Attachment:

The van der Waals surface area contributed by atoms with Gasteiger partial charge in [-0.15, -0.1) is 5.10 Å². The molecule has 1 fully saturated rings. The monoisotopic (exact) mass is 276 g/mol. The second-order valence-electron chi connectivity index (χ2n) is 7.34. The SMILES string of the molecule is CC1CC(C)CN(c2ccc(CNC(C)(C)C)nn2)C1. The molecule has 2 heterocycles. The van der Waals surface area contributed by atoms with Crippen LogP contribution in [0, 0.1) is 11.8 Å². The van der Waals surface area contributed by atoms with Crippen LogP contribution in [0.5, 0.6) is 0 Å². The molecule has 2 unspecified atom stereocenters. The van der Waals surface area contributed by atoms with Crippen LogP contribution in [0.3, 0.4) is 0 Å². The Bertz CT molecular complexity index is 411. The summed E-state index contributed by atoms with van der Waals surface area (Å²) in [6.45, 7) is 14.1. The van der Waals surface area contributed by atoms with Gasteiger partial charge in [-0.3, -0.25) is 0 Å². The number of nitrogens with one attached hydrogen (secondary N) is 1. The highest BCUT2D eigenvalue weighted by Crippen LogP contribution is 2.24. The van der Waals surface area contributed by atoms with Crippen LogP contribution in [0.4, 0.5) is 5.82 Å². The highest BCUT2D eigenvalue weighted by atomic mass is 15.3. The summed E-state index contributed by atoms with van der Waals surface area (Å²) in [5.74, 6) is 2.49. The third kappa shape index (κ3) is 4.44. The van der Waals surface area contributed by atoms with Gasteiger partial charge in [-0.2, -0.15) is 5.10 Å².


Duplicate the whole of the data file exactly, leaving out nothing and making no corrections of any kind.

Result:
The van der Waals surface area contributed by atoms with Gasteiger partial charge in [-0.15, -0.1) is 5.10 Å². The molecule has 1 fully saturated rings. The monoisotopic (exact) mass is 276 g/mol. The second-order valence-electron chi connectivity index (χ2n) is 7.34. The SMILES string of the molecule is CC1CC(C)CN(c2ccc(CNC(C)(C)C)nn2)C1. The molecule has 2 heterocycles. The van der Waals surface area contributed by atoms with Crippen LogP contribution in [0, 0.1) is 11.8 Å². The van der Waals surface area contributed by atoms with Crippen LogP contribution in [0.5, 0.6) is 0 Å². The molecule has 2 unspecified atom stereocenters. The van der Waals surface area contributed by atoms with Crippen LogP contribution in [0.3, 0.4) is 0 Å². The Bertz CT molecular complexity index is 411. The summed E-state index contributed by atoms with van der Waals surface area (Å²) in [6.45, 7) is 14.1. The van der Waals surface area contributed by atoms with Gasteiger partial charge in [-0.3, -0.25) is 0 Å². The number of nitrogens with one attached hydrogen (secondary N) is 1. The highest BCUT2D eigenvalue weighted by Crippen LogP contribution is 2.24. The van der Waals surface area contributed by atoms with Crippen LogP contribution in [0.4, 0.5) is 5.82 Å². The highest BCUT2D eigenvalue weighted by atomic mass is 15.3. The summed E-state index contributed by atoms with van der Waals surface area (Å²) in [5.74, 6) is 2.49. The third kappa shape index (κ3) is 4.44. The van der Waals surface area contributed by atoms with Gasteiger partial charge in [-0.2, -0.15) is 5.10 Å².